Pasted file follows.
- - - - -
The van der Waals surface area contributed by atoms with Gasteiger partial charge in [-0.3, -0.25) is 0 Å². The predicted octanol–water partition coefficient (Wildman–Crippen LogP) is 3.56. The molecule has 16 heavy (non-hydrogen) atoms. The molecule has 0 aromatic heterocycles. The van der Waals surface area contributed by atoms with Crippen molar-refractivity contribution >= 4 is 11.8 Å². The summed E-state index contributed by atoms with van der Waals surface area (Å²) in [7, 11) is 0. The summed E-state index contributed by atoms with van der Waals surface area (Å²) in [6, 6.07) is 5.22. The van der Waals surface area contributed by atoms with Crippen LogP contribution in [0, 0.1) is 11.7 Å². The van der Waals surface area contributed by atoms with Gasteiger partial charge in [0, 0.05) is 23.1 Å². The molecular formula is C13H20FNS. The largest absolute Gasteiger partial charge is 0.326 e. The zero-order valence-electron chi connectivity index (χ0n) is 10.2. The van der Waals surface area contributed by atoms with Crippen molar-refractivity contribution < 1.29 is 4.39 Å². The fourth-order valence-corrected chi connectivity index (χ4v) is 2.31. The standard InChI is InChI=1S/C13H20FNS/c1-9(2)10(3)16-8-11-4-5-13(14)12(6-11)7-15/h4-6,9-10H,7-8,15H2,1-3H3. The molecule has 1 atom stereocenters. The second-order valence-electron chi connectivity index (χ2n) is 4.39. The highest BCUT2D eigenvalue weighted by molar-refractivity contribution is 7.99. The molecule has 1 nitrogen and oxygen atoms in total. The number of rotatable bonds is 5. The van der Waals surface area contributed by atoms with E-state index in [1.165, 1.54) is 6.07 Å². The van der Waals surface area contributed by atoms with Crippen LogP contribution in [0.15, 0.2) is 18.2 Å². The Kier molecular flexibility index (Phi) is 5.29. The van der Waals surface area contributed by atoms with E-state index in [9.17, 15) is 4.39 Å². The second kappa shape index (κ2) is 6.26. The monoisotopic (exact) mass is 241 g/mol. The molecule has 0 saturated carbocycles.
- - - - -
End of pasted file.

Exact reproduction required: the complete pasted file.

The van der Waals surface area contributed by atoms with Gasteiger partial charge in [-0.3, -0.25) is 0 Å². The predicted octanol–water partition coefficient (Wildman–Crippen LogP) is 3.56. The molecule has 16 heavy (non-hydrogen) atoms. The molecule has 0 aromatic heterocycles. The van der Waals surface area contributed by atoms with Crippen molar-refractivity contribution >= 4 is 11.8 Å². The summed E-state index contributed by atoms with van der Waals surface area (Å²) in [7, 11) is 0. The summed E-state index contributed by atoms with van der Waals surface area (Å²) in [6, 6.07) is 5.22. The van der Waals surface area contributed by atoms with Crippen LogP contribution in [0, 0.1) is 11.7 Å². The van der Waals surface area contributed by atoms with Gasteiger partial charge in [0, 0.05) is 23.1 Å². The molecular formula is C13H20FNS. The largest absolute Gasteiger partial charge is 0.326 e. The zero-order valence-electron chi connectivity index (χ0n) is 10.2. The van der Waals surface area contributed by atoms with Crippen molar-refractivity contribution < 1.29 is 4.39 Å². The fourth-order valence-corrected chi connectivity index (χ4v) is 2.31. The standard InChI is InChI=1S/C13H20FNS/c1-9(2)10(3)16-8-11-4-5-13(14)12(6-11)7-15/h4-6,9-10H,7-8,15H2,1-3H3. The molecule has 1 atom stereocenters. The second-order valence-electron chi connectivity index (χ2n) is 4.39. The highest BCUT2D eigenvalue weighted by molar-refractivity contribution is 7.99. The molecule has 1 nitrogen and oxygen atoms in total. The number of rotatable bonds is 5. The van der Waals surface area contributed by atoms with E-state index in [1.165, 1.54) is 6.07 Å². The van der Waals surface area contributed by atoms with Crippen LogP contribution in [0.15, 0.2) is 18.2 Å². The Kier molecular flexibility index (Phi) is 5.29. The van der Waals surface area contributed by atoms with E-state index in [9.17, 15) is 4.39 Å². The second kappa shape index (κ2) is 6.26. The monoisotopic (exact) mass is 241 g/mol. The molecule has 0 saturated carbocycles.